Friday, June 30, 2023

Tornado through the Haystacks

I've used this recipe for a few competitions, and it's always treated me well for preliminary rounds. This started with Diageo World Class but became a go-to at my regular summer gatherings. Most of my friends are whiskey drinkers, and in Texas, it's hard to drink whiskey outdoors in the summertime. You need to proof it down and make it a bit more refreshing. My drink is a lovely blend of oil, smoke, salt, and spice. That sounds like barbeque to me. Come over sometime. I'll make you a plate. 

1 oz. Talisker 10 Yr Scotch
0.5 oz. Cocchi Rosa
0.25 oz. Citric Acid Solution
2.5 oz. Sparkling Mineral Water (preferably Topo Chico)
Julienned Strips of Lemon Peel

Add the scotch, vermouth, and acid solution to a mixing beaker. Peel an entire medium lemon with a julienne peeler (or use a Y peeler, then julienne with a small knife). Add a third of the lemon peel strips to a highball glass. Fill the glass halfway with ice cubes (preferably transparent), then add another third of the lemon strips. Completely fill the glass up with ice cubes and top with the last of the lemon peel. Add ice to the mixing beaker and briefly stir to chill the ingredients. Strain the drink into the prepared highball glass and top it with sparkling mineral water. Add a straw and serve. The final presentation of the drink should have dozens of little strips of lemon peel floating in suspension around the glass.

To make citric acid solution: 
Mix 94g filtered water with 6g citric acid and mix until the acid is dissolved and the liquid becomes clear.

I recently moved to Texas, and you know the first thing I did with my brother-in-law? We cooked brisket and drank some scotch. That's what you do down here. But barbeque takes a long time, and you can only continuously drink whiskey for some hours to smoke a good chunk of meat. Low and no-alcohol cocktails are a great way to keep cool while you're out in the Texas heat standing over a hot smoker. I love pairing whiskey with meat, especially a whiskey with a nice note of saline. Talisker has a beautiful flavor of the sea and the Isle of Skye. Talisker also has a pleasant oiliness that still comes through in this drink. It stacks with all the oil in the lemon peel gets accentuated by the saltiness, and gets carried throughout the glass via carbonation. The highball, like barbeque, started off incredibly simple in concept. Many people regard highball as a broad category, but historically, it's Scotch and Soda. Barbeque is just meat, smoke, and seasoning. Using the finest ingredients with the most straightforward techniques is how you make excellent cuisine. Barbeque needs to be low and slow to get to that fall-apart tender quality all the way through. A highball must be as cold as possible to keep its carbonation and not become overly diluted.  

Fun Fact: We would not have seltzer or soda water were it not for the fourth Earl of Sandwich. The man accredited with popularizing slices of meat between bread was the backer of chemist Joseph Priestly. The Earl commissioned Priestly to create a method of forcing carbonation into water. He thought it might work as a cure for scurvy. Priestly succeeded in impregnating water with air and is credited as the father of the fizzy drink.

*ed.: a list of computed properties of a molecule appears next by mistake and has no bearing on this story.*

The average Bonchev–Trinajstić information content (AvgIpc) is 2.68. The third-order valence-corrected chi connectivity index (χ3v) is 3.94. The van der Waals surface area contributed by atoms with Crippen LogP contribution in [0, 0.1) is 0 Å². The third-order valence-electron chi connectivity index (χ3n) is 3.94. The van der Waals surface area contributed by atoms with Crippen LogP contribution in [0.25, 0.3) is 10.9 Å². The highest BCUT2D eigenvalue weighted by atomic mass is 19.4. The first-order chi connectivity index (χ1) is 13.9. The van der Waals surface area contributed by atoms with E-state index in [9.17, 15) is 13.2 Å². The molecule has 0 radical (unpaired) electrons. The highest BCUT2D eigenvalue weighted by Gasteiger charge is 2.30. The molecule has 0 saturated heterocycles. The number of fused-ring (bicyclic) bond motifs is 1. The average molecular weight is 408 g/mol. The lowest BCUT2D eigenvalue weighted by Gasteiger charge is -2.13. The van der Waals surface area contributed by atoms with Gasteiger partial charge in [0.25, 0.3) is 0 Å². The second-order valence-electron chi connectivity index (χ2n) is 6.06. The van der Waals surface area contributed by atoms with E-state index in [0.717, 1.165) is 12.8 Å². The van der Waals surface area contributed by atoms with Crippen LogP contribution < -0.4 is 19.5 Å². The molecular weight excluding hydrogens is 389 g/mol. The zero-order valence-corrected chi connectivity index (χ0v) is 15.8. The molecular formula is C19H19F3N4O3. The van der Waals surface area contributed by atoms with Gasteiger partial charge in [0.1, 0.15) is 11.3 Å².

Thursday, June 15, 2023

Review: Bank Note 5 Year Blended Scotch

Color (5%):  For a five-year whisky, this is quite light. Light golden hay. Quite a bit of thinning on the edges. 4/5

Nose (10%): Very bready and crackery. Notes of lemon peel with grass and hay. Light caramel toffee sweetness. 7/10

Palate (20%): Sort of a root beer quality. Very thin body, no oiliness or syrupiness. Lemon, nougat, black tea, some mild nuttiness, hazelnut. Inoffensive. There is no noticeable smoke to speak of, mild oak. Low to mild burn for 43%. Not unpleasant, but not exciting. 17/20

Finish (10%): A pretty soft finish, very crackery and grainy. Lemon and black tea come through. That's an Arnold Palmer. a little bit of bitterness. Pool weather whiskey, eh? 7/10

Overall Impression and Harmony (30%): This is boring and basic. It's not offensive, but won't make anybody's top 10. Vanilla, lemon peel, caramel, and bread. Okay, that's basically every whiskey, but with no individuality. There's nothing offensive, harsh, or intrusive, but why bother with average. Yes, it's cheap, but you deserve something with flavor. I'll give it to my houseguests I don't love, but I would only restock it occasionally. 18/30

Retry on Ice (25%): More or less the same. The bitterness comes through a bit more. Sweet bread and brioche notes. No improvement. Nothing is lost unless it gets over-diluted. 16/25

Total Ranking: 69% Legendary, AmazingGreatGood, Fair, Average, Tolerable, Swill

Estimated Fair Price: $17
Actual Price: $21

Conclusion: This is well whiskey in a divey bar. There's no need to have this on your shelf. It'll impress no one and satisfy some. I'd be upset if someone offered me a scotch, and I got this. Yes, that sentiment is pretentious, but scotch is supposed to be a treat. My wife drinks vodka drinks, and I primarily drink whiskies. I spend much more money than her, but I've accepted that. I want to enjoy the flavors and experience. Nuance and character are essential when drinking spirits. This is fine for $20, but when you weigh it against all the scotch you see on the average back bar, this has no place outside the well. 

Fact Sheet:
ABV: 43%
Blended and bottled for Stanley Morrison & Sons Ltd. 
40% single malts to 60% scotch grain whisky